The CPI is produced at the same level of detail as CPIH, in the accompanying dataset and time series.

The Retail Prices Index (RPI) does not meet the required standard for designation as National Statistics. In recognition that it continues to be widely used in contracts, we continue to publish the RPI, its sub-components and RPIX. To view the all-items RPI and 12-month inflation rate and an at-a-glance comparison with other measures, please see the time series section of the inflation and price indices area of our website. The accompanying dataset and time series provide more detailed information.

The figures in this publication use data collected on or around 12 June 2018.

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3. CPIH 12-month rate unchanged in June 2018

The Consumer Prices Index including owner occupiers’ housing costs (CPIH) 12-month rate was 2.3% in June 2018, unchanged from May 2018. The rate had fallen steadily from a recent high of 2.8% in autumn 2017 to 2.3% in March 2018. It has since fluctuated between 2.2% and 2.3%, in part due to the timing of Easter.

Figure 1 compares the 12-month inflation rates for CPIH and CPI, along with the rate for the owner occupiers’ housing costs (OOH) component of CPIH. Given that OOH accounts for around 17% of CPIH, it is the main driver for differences between the CPIH and CPI inflation rates.

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4. Largest upward contribution to the CPIH inflation rate from transport

Figure 2 shows that price movements for most of the broad categories of goods and services had an upward effect on the Consumer Prices Index including owner occupiers’ housing costs (CPIH) 12-month rate in June 2018. The exception was miscellaneous goods and services, which had a small downward pull on the rate, with prices falling by 0.2% in the year to June 2018.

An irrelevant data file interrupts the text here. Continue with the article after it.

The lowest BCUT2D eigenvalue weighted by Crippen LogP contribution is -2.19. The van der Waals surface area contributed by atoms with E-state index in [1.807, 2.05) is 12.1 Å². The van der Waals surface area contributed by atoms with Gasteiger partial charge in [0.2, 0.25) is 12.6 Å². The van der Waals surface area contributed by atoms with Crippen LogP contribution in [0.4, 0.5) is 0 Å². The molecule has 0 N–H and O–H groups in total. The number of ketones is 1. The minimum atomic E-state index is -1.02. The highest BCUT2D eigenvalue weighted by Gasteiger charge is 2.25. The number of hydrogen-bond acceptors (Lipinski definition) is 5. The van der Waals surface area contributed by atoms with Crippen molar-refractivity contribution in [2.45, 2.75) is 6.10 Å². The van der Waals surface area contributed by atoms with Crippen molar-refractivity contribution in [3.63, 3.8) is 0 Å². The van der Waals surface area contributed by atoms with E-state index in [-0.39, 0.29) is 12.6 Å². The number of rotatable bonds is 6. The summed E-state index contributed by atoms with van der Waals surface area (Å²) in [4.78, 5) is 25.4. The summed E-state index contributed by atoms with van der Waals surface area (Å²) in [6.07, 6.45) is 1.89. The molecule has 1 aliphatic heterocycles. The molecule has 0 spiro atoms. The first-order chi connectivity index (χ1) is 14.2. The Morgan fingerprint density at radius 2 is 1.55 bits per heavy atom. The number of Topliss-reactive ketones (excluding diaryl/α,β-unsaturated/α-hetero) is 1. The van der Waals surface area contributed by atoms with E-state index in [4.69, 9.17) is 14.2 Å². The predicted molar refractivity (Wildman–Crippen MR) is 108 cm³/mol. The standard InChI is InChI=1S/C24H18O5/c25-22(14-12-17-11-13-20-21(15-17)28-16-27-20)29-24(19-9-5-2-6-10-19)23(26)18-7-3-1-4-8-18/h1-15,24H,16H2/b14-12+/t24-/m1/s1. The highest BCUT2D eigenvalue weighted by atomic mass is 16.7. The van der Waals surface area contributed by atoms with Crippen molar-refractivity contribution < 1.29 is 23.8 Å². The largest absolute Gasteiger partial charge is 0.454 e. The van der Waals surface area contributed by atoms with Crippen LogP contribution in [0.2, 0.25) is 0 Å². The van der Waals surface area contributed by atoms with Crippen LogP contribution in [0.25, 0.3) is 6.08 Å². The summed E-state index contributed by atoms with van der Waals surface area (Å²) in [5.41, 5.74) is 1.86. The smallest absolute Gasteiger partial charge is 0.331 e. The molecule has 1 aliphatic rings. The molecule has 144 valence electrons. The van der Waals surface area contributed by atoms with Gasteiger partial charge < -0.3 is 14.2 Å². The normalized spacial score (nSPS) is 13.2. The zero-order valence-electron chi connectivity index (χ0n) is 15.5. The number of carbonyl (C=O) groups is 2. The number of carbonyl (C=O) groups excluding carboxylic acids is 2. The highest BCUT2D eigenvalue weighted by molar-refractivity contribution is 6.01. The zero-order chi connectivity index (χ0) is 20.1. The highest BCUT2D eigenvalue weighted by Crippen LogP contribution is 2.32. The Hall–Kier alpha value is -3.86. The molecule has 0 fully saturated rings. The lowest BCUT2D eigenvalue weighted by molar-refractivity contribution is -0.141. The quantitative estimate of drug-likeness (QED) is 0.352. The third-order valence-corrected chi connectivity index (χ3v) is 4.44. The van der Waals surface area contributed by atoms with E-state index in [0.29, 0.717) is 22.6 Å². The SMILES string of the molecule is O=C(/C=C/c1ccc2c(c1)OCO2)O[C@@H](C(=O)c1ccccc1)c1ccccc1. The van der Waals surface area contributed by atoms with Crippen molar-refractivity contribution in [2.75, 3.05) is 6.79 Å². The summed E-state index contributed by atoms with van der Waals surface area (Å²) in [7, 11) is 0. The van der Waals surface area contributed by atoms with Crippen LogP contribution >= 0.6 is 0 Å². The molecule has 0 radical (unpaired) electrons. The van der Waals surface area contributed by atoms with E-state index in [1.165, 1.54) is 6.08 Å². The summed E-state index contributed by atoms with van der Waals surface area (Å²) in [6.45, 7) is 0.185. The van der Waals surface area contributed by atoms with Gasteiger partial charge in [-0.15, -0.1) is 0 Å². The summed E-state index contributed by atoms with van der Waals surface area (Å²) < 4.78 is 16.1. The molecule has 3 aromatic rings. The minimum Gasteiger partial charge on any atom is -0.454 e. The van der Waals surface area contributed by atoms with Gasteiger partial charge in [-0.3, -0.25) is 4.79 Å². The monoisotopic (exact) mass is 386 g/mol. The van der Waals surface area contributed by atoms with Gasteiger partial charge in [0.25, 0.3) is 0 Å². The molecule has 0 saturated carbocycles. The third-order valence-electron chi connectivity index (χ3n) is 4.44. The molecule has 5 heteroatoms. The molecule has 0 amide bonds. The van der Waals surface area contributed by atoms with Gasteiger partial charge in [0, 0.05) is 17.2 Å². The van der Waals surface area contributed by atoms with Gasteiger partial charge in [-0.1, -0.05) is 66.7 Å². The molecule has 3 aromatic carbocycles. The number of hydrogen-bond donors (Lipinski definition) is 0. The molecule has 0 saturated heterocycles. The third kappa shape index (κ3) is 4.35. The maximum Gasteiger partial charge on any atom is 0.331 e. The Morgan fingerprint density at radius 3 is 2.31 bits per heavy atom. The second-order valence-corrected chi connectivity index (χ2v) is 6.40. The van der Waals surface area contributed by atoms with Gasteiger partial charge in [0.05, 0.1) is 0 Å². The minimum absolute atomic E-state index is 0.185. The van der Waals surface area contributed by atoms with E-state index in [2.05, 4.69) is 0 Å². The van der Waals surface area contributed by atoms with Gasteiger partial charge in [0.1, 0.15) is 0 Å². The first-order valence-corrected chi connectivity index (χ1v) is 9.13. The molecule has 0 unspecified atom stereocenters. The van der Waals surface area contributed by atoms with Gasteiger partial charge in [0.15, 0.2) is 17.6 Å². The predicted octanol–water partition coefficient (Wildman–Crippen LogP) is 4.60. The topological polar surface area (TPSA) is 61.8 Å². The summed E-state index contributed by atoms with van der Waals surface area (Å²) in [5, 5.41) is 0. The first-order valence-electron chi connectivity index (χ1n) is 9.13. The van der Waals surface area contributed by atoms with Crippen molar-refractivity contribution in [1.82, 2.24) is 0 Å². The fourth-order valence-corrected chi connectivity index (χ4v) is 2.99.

The largest upward contribution to the CPIH 12-month rate came from transport, where prices rose by 5.3% in the year to June 2018 leading to a contribution of 0.67 percentage points to the CPIH 12-month rate. The June 2018 rate for transport is the highest since April 2017 when it was 6.2%. The largest contribution within the transport group came from motor fuels, where prices rose by 11.6% in the year to June. Housing and household services continues to make a large upward contribution (of 0.53 percentage points in June 2018). This comes from a combination of owner occupiers’ housing costs, domestic utilities and Council Tax.

Figure 3 shows the extent to which the different categories of goods and services have contributed to the overall CPIH 12-month rate over the last two years. In particular, transport, and food and non-alcoholic beverages prices have been important factors in driving the changes in the rate. As the overall CPIH rate began to level off from April 2017, the contribution from food and non-alcoholic beverages continued to increase, being offset by a fall in the contribution from transport, particularly motor fuels.

During 2018, the contributions from most of the categories have fallen back, leading to a fall in the 12-month rate. This was true of transport between January and April. However, its contribution has more than doubled between April and June, rising from 0.30 percentage points in April to 0.67 percentage points in June.

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5. Transport contributes most to change in the rate between May and June 2018

Figure 4 shows how each of the main groups of goods and services contributed to change in the Consumer Prices Index including owner occupiers’ housing costs (CPIH) 12-month rate between May and June 2018. The corresponding figures for the Consumer Prices Index (CPI) can be found in column F of Table 26 in the Consumer price inflation dataset.